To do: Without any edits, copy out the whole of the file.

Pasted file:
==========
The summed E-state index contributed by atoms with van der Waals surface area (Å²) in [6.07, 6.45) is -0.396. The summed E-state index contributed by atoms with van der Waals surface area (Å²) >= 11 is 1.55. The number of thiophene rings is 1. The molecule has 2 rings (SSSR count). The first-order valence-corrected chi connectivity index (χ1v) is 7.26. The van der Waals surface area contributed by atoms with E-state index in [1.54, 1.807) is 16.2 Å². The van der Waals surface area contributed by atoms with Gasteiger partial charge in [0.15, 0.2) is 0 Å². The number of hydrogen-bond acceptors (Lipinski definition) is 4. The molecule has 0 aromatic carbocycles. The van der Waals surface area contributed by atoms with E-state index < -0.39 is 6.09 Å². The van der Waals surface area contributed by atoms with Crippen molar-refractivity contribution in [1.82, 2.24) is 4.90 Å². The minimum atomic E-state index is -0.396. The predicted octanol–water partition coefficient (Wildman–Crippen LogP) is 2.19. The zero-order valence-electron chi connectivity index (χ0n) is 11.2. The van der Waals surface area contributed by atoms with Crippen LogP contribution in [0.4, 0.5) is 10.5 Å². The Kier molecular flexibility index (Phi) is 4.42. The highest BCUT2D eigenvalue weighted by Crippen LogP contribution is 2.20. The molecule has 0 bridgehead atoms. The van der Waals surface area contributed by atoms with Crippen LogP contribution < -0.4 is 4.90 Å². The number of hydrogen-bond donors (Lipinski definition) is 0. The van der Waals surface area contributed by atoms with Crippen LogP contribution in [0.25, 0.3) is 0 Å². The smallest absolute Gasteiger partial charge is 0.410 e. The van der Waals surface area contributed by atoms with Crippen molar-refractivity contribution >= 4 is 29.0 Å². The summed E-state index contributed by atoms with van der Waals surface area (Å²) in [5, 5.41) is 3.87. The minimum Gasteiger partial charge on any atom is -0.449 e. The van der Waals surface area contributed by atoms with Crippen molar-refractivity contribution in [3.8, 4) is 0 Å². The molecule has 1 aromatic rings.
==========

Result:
The summed E-state index contributed by atoms with van der Waals surface area (Å²) in [6.07, 6.45) is -0.396. The summed E-state index contributed by atoms with van der Waals surface area (Å²) >= 11 is 1.55. The number of thiophene rings is 1. The molecule has 2 rings (SSSR count). The first-order valence-corrected chi connectivity index (χ1v) is 7.26. The van der Waals surface area contributed by atoms with E-state index in [1.54, 1.807) is 16.2 Å². The van der Waals surface area contributed by atoms with Gasteiger partial charge in [0.15, 0.2) is 0 Å². The number of hydrogen-bond acceptors (Lipinski definition) is 4. The molecule has 0 aromatic carbocycles. The van der Waals surface area contributed by atoms with E-state index < -0.39 is 6.09 Å². The van der Waals surface area contributed by atoms with Crippen molar-refractivity contribution in [1.82, 2.24) is 4.90 Å². The minimum atomic E-state index is -0.396. The predicted octanol–water partition coefficient (Wildman–Crippen LogP) is 2.19. The zero-order valence-electron chi connectivity index (χ0n) is 11.2. The van der Waals surface area contributed by atoms with Crippen LogP contribution in [0.4, 0.5) is 10.5 Å². The Kier molecular flexibility index (Phi) is 4.42. The highest BCUT2D eigenvalue weighted by Crippen LogP contribution is 2.20. The molecule has 0 bridgehead atoms. The van der Waals surface area contributed by atoms with Crippen LogP contribution < -0.4 is 4.90 Å². The number of hydrogen-bond donors (Lipinski definition) is 0. The van der Waals surface area contributed by atoms with Crippen LogP contribution in [0.25, 0.3) is 0 Å². The smallest absolute Gasteiger partial charge is 0.410 e. The van der Waals surface area contributed by atoms with Crippen molar-refractivity contribution >= 4 is 29.0 Å². The summed E-state index contributed by atoms with van der Waals surface area (Å²) in [5, 5.41) is 3.87. The minimum Gasteiger partial charge on any atom is -0.449 e. The van der Waals surface area contributed by atoms with Crippen molar-refractivity contribution in [3.8, 4) is 0 Å². The molecule has 1 aromatic rings.